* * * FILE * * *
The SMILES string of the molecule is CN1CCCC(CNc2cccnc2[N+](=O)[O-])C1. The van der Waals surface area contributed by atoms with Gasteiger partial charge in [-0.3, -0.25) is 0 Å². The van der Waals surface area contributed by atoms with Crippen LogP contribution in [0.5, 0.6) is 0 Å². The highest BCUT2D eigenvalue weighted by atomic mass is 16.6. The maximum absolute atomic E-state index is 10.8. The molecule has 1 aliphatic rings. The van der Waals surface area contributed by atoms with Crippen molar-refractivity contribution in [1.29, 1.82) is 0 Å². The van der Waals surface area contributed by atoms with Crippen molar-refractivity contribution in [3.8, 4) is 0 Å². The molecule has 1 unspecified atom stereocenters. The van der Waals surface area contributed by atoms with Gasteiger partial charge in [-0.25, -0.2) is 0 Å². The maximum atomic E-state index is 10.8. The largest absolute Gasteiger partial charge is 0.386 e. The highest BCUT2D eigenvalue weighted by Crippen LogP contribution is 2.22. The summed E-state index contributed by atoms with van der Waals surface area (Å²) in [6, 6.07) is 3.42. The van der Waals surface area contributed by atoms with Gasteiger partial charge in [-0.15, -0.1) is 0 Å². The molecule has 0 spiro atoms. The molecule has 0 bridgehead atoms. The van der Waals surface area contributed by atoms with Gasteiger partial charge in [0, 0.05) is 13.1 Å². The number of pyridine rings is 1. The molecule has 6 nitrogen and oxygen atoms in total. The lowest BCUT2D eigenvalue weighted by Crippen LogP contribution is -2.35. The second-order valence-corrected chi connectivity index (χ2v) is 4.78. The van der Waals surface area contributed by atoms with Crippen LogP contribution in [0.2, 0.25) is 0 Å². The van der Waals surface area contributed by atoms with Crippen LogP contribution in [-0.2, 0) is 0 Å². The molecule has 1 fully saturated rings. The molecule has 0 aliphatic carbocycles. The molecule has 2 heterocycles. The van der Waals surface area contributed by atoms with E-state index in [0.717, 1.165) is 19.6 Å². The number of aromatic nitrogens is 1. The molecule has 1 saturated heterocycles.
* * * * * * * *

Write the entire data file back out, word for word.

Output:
The SMILES string of the molecule is CN1CCCC(CNc2cccnc2[N+](=O)[O-])C1. The van der Waals surface area contributed by atoms with Gasteiger partial charge in [-0.3, -0.25) is 0 Å². The van der Waals surface area contributed by atoms with Crippen LogP contribution in [0.5, 0.6) is 0 Å². The highest BCUT2D eigenvalue weighted by atomic mass is 16.6. The maximum absolute atomic E-state index is 10.8. The molecule has 1 aliphatic rings. The van der Waals surface area contributed by atoms with Crippen molar-refractivity contribution in [1.29, 1.82) is 0 Å². The van der Waals surface area contributed by atoms with Crippen molar-refractivity contribution in [3.8, 4) is 0 Å². The molecule has 1 unspecified atom stereocenters. The van der Waals surface area contributed by atoms with Gasteiger partial charge in [-0.25, -0.2) is 0 Å². The maximum atomic E-state index is 10.8. The largest absolute Gasteiger partial charge is 0.386 e. The highest BCUT2D eigenvalue weighted by Crippen LogP contribution is 2.22. The summed E-state index contributed by atoms with van der Waals surface area (Å²) in [6, 6.07) is 3.42. The van der Waals surface area contributed by atoms with Gasteiger partial charge in [-0.15, -0.1) is 0 Å². The molecule has 0 spiro atoms. The molecule has 0 bridgehead atoms. The van der Waals surface area contributed by atoms with Gasteiger partial charge in [0, 0.05) is 13.1 Å². The number of pyridine rings is 1. The molecule has 6 nitrogen and oxygen atoms in total. The lowest BCUT2D eigenvalue weighted by Crippen LogP contribution is -2.35. The second-order valence-corrected chi connectivity index (χ2v) is 4.78. The van der Waals surface area contributed by atoms with Crippen LogP contribution in [0.2, 0.25) is 0 Å². The van der Waals surface area contributed by atoms with Crippen LogP contribution in [-0.2, 0) is 0 Å². The molecule has 1 fully saturated rings. The molecule has 0 aliphatic carbocycles. The molecule has 2 heterocycles. The van der Waals surface area contributed by atoms with E-state index in [0.717, 1.165) is 19.6 Å². The number of aromatic nitrogens is 1. The molecule has 1 saturated heterocycles.